On first glance, the optional customization string for cSHAKE resembles the optional salt input to HKDF-Extract. Indeed, the Noise Protocol Framework initially uses a protocol identifier string as its HKDF salt value (chaining key in Noise), which looks very similar to examples of customization strings given for cSHAKE. Both HKDF's salt and cSHAKE's customization string are intended in part for domain separation of random oracles.
The HKDF paper goes into some detail to explain that the salt value must not be attacker-controlled. For example, if it is derived from random nonces exchanged during a protocol handshake, then those nonces must be authenticated (e.g., by a signature) prior to being used in HKDF. This is in contrast to the info/context argument to HKDF-Expand, which may include elements under attacker control (public keys, user identifiers, etc).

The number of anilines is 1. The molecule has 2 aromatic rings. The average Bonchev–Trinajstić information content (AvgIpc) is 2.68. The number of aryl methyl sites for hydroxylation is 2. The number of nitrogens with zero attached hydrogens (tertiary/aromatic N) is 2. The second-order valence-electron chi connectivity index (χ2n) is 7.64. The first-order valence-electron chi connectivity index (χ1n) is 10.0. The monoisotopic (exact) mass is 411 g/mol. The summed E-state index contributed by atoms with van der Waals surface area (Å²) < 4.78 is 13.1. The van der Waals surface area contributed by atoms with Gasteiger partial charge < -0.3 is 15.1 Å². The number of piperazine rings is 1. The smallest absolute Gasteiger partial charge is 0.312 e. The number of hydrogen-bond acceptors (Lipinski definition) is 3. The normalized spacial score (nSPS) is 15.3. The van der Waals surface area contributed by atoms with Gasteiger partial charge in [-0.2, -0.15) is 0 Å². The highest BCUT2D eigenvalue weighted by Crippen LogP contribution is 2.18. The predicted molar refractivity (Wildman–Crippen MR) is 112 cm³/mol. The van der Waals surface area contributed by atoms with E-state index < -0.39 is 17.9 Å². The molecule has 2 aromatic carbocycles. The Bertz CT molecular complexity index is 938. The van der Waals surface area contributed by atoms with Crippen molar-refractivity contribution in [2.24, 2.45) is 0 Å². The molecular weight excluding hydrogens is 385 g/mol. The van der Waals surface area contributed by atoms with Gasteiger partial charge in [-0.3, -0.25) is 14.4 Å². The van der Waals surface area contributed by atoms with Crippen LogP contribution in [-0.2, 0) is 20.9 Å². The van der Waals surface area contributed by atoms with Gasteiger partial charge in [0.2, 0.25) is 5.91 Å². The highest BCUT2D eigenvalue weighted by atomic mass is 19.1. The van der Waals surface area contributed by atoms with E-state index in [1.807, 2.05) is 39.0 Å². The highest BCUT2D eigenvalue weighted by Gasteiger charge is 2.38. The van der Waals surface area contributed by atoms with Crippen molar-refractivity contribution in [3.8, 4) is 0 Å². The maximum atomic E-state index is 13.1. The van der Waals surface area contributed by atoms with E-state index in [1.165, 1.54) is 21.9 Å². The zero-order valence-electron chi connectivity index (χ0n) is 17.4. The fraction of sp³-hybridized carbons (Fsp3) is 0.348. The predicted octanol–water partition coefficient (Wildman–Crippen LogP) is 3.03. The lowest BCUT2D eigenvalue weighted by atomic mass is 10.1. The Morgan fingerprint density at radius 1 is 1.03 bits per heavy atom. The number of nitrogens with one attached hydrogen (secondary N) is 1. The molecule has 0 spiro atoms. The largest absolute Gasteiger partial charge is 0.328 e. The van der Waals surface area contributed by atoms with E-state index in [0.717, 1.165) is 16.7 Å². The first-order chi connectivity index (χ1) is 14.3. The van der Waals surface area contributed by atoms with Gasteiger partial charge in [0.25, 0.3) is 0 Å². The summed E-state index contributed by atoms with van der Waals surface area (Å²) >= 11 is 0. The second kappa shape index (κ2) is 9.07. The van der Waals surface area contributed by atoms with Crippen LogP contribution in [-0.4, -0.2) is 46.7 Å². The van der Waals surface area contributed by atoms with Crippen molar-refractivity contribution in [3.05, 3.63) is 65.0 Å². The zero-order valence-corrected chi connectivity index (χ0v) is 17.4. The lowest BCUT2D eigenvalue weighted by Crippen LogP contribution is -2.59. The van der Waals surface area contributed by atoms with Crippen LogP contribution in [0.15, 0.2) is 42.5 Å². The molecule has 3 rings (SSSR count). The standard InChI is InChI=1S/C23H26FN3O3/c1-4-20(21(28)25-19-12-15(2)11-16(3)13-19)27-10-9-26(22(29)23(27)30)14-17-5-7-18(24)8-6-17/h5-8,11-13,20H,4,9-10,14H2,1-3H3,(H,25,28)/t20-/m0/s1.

The NIST spec for cSHAKE doesn't explicitly address this point. Should the same caveats from the HKDF paper regarding the salt also apply to cSHAKE's customization string? That is, would it be unsafe to use a customization string that might be attacker-controlled?